Last time out, we asked how good the Napoli and Victorino signings were for the Boston Red Sox. Using J.C. Bradbury's method, we established that we need to do the following:
1. Figure out how much a win is worth,
2. Figure out how much an individual player contributed to his team's wins, and
3. Convert that number of wins into a dollar value.
We established that an average (i.e., .500) team in the Boston market would earn $186.3 million in revenue. It's important to note that this "average" team is actually very abnormal, in that every roster spot is held down by a league-average player. That is, all hitters generate the league-average amount of run production, and all pitchers prevent the league-average amount of runs from scoring. For this team, it's easy to figure out how much each league-average hitter contributes to revenue:
revenue produced = pct of plate appearances used x total revenue/2
...and each league-average pitcher:
revenue produced = pct of innings pitched x total revenue/2*
* - This formula assigns equal importance to pitchers and hitters, so each side of the ball is said to account for half of the total revenue. You could of course argue for slightly different percentages and adjust the weights accordingly. You could even add a defensive revenue number if you were sufficiently confident in your defensive metrics.
But suppose we're not working with a league-average player. Take, for example, Mike Napoli's performance in 2011. Baseball Reference estimates that Napoli created 38 runs above average in 6.9% of his team's PAs. A lineup of nine Mike Napolis circa 2011 would produce 551 more runs than the average team, generating some stupid amount of additional revenue. A lineup of 93.1% average players and 6.9% Mike Napoli would be expected to finish with a run differential of +38. Since an average player with 6.9% of his team's PAs would generate $6.4 million in revenue, we can therefore say that Napoli generated an impressive $9.6 million in additional revenue in 2011, meaning his performance was worth a total of $16 million to the Rangers. (For the record, Napoli earned $5.8 million that year, for an impressive return on the Rangers' investment.)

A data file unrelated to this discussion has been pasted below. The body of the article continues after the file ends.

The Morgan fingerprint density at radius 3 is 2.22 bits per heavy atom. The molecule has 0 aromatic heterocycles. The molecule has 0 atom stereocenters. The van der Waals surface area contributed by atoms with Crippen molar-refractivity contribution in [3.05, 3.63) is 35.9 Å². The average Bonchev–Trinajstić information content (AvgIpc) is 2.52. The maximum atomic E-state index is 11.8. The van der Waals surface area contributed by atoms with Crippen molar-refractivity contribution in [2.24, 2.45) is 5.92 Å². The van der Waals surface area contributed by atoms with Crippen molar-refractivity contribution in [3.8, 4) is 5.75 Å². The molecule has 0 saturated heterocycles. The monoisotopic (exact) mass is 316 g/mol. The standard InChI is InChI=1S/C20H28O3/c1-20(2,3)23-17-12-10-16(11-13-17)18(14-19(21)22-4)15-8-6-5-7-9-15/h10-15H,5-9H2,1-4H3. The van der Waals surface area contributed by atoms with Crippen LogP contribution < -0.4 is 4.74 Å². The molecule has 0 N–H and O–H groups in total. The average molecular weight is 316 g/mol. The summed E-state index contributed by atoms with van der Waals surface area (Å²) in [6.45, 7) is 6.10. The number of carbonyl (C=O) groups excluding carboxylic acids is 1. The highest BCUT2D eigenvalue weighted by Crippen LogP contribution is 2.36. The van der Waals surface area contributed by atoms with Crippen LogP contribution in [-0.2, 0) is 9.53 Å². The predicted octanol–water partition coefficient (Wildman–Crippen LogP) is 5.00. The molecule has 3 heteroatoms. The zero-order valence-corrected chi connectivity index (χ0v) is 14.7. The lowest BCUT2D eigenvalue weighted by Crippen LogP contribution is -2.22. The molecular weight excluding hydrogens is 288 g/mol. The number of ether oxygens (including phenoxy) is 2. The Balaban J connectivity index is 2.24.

Of course, Napoli followed that up by producing 1 run above average in 2012, but never mind.
So now we know how to determine a player's worth using runs scored. Given past performances, we can then determine if a player earned his salary or, if we have projections for next year, we can determine whether a player is likely to earn his salary.
We can also work backwards to determine how many runs above average a player has to produce to earn his salary. Take Napoli's $13 million that the Sox owe him in 2013. In his career, Napoli has never accumulated more than 510 PAs (8.4%), so we'll use that as an optimistic assessment for playing time. Assuming the same revenue projections -- which is admittedly a little naive -- an average player using 8.4% of his team's PAs would generate $7.8 million in revenue. To break even in this scenario, then, the Red Sox seem to expect that Napoli will generate an extra $5.2 million, or 23 runs above the average hitter. If this seems like a lot, it is: last year, for instance, 23 RAA would have put you in the top 35 hitters in all of baseball, right behind Albert Pujols (+24) and a little ahead of Prince Fielder (+21).
Now let's investigate Shane Victorino. Like Napoli, Victorino also is due $13 million next year. Unlike Napoli, however, Victorino has been a full time player for the past five seasons, averaging 644 PAs (10.4%) over that span. An average player with this amount of playing time would be expected to generate $9.7 million, meaning Victorino only has to generate an extra $3.3 million in revenue, or 16 runs. Over his last five seasons, Victorino has averaged 18 RAA per year, meaning this is certainly feasible. And Victorino has an additional edge over Napoli: whereas Napoli is acknowledged to be an average defender at best, Victorino can save a few extra runs here or there with his glove.
In Victorino, the Red Sox have picked up an above-average outfielder in the field and at the plate with a proven record of performance; in Napoli, the Sox acquired a higher-risk player, with one season of sustained success at the plate and over 500 plate appearances. Assuming both players remain healthy, past performance suggests Victorino's will be the better of the two contracts.
Having said that, it's worth pointing out that there are several arguments for leniency when investigating these contracts. We have already established that this method ignores defensive value, and that a .500 Red Sox team will probably earn far more in revenue than our regression predicts for a typical team in a Boston-sized market. It's also important to note that these numbers are now two seasons old, and it's reasonable to expect that revenue will increase significantly when compared to the 2011 numbers I've used here. This will, of course, inflate the value of above-average players.
As we get closer to the regular season, I'll revisit this post, using the predicted RAA to estimate what these and other key free agents should be worth this year.